A few weeks before chemo I decided to shave my head so I would not have to deal with all the hair coming out. I went about this the wrong way. I decided to use a disposable razor. Not fun, let me tell you. I ended up with razor burn and had to walk around for two weeks with cornstarch on my head and with my son’s daddy playfully swatting my head to remind me of that little mistake. I started chemo in March of 2005 and ended it in June of 2005. It has now been over two years since my last treatment.
For about 3 months after my last chemo treatment I didn’t do anything. I was still suffering from my depression and social anxiety due to how I felt the world looked at me. I tried my best not to go anywhere. But thankfully with the butt kicking and support of my family, I decided to go back to school. I graduated in June of 2006 with my Associates of Applied Technology in Accounting with a 3.44 average.
In October of 2006 I had a tissue expander put in by Dr. Billy Lynn at University Hospital. Then this past July I had a breast lift done on my left breast and an implant was inserted into my right breast. I am still healing from my reconstruction that has been done. I am almost done. They only have a little left to do.
I am thrilled that this chapter in my life is almost over. Some people might say they would never go through an experience like this again. But I am not one of those people. I hated that I lost my breast. I hate what I had become during that time in my life, but it has taught me a lot about myself and what really makes me a woman. It’s not the breast. It’s not the hair. What makes me a woman is what is in my heart and mind. I still suffer from low self esteem now and then. I think that any normal human being would. This experience has shown me what life is. It has brought me closer to my family. It has made me stronger mentally. I would never want to change my past with this breast cancer. I am thankful for the experience.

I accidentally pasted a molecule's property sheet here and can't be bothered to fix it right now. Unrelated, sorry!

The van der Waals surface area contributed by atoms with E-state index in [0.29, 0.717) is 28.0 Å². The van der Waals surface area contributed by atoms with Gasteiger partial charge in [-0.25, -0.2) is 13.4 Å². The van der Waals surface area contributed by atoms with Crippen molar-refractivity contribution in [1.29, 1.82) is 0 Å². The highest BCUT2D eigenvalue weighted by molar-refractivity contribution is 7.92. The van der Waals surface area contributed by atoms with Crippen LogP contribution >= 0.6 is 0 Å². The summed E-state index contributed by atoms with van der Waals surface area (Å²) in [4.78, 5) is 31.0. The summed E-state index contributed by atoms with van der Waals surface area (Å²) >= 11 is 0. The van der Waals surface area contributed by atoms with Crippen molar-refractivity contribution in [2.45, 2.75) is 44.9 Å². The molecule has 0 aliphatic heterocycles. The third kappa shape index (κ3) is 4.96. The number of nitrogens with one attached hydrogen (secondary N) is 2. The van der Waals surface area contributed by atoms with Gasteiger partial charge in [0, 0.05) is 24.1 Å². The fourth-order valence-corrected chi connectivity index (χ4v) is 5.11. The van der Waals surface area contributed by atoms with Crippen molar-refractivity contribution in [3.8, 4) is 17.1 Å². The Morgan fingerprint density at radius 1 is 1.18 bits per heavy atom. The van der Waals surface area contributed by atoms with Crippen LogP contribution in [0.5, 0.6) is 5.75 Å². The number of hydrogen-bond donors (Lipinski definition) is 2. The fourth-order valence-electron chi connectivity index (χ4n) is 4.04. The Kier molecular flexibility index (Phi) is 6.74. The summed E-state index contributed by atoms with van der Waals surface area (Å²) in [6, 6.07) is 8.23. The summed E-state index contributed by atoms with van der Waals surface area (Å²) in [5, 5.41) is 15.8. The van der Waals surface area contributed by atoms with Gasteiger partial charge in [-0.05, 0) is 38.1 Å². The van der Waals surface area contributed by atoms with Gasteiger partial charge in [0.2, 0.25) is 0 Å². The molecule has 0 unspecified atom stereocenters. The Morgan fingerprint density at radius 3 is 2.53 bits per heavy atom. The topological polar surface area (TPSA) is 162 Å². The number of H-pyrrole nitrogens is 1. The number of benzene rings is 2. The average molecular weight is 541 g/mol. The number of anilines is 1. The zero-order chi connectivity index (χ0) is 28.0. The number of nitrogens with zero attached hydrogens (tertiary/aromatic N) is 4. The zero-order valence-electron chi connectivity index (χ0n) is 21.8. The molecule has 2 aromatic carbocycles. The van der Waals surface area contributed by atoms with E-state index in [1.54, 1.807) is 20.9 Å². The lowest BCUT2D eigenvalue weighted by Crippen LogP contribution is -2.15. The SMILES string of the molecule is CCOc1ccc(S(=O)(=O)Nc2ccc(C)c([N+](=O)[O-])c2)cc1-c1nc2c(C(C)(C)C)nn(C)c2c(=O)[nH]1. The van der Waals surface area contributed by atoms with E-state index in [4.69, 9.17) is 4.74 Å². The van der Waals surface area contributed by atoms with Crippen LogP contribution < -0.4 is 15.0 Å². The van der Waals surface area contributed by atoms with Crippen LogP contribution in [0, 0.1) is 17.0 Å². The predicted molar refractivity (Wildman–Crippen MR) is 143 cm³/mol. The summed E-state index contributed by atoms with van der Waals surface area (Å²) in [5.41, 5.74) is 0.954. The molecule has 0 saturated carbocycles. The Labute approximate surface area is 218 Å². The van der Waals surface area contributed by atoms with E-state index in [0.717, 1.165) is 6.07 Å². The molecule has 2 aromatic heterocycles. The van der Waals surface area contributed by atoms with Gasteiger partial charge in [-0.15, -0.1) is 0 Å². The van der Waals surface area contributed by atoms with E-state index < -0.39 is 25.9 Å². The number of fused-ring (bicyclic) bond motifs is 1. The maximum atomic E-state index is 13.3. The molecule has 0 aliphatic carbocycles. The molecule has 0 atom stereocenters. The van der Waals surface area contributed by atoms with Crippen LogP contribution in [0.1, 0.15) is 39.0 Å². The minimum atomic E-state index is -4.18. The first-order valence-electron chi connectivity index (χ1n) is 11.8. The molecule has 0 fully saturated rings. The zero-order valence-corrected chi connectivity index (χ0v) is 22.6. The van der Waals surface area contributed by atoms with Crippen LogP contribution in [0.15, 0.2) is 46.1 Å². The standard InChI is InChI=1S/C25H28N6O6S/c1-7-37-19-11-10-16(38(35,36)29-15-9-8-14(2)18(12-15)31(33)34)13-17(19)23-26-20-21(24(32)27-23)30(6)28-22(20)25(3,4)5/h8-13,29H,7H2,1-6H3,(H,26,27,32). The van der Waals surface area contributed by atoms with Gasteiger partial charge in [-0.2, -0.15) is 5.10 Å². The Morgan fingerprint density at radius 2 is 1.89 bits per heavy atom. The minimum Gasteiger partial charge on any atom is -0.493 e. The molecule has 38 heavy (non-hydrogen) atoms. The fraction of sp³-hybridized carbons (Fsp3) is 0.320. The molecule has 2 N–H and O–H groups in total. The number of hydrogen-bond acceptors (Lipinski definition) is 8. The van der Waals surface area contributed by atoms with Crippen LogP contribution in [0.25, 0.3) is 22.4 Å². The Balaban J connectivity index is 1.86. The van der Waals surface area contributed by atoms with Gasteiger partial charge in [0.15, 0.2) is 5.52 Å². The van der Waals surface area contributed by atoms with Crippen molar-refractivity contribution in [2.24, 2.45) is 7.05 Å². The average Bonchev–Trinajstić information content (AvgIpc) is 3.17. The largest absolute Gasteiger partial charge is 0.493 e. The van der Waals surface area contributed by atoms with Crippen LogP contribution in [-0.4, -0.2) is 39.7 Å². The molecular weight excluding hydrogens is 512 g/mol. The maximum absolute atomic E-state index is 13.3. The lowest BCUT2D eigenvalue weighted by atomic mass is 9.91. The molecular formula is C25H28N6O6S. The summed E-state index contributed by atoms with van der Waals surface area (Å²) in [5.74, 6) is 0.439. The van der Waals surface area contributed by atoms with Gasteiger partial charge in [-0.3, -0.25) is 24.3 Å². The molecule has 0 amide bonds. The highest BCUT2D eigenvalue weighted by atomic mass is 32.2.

I would like to leave you a few tidbits of advice.
1) You are never too young for self-exams or breast cancer. Be aware of changes in your body. If you are worried about something, go get it checked out. If the doctor says it’s probably nothing, demand a test. It’s always better to be safe than sorry.
2) There are those that can help you through your fears and joys throughout everything. Usually it will end up being those that you never thought would be there for you. They will come seeping through the woodworks and become your support. I know because this is what happened with me and my family.
3) Last, but definitely not least, do not shave your head with disposable razors. That will only cause you more pain and discomfort. As you can tell from my story, I know from personal experience. That was something I could definitely have gone without. 🙂
I hope this has helped someone else, or has opened someone’s eyes to realize that it can happen to anyone. Thanks for your time in reading this. Blessed be.
— Deseree Cundiff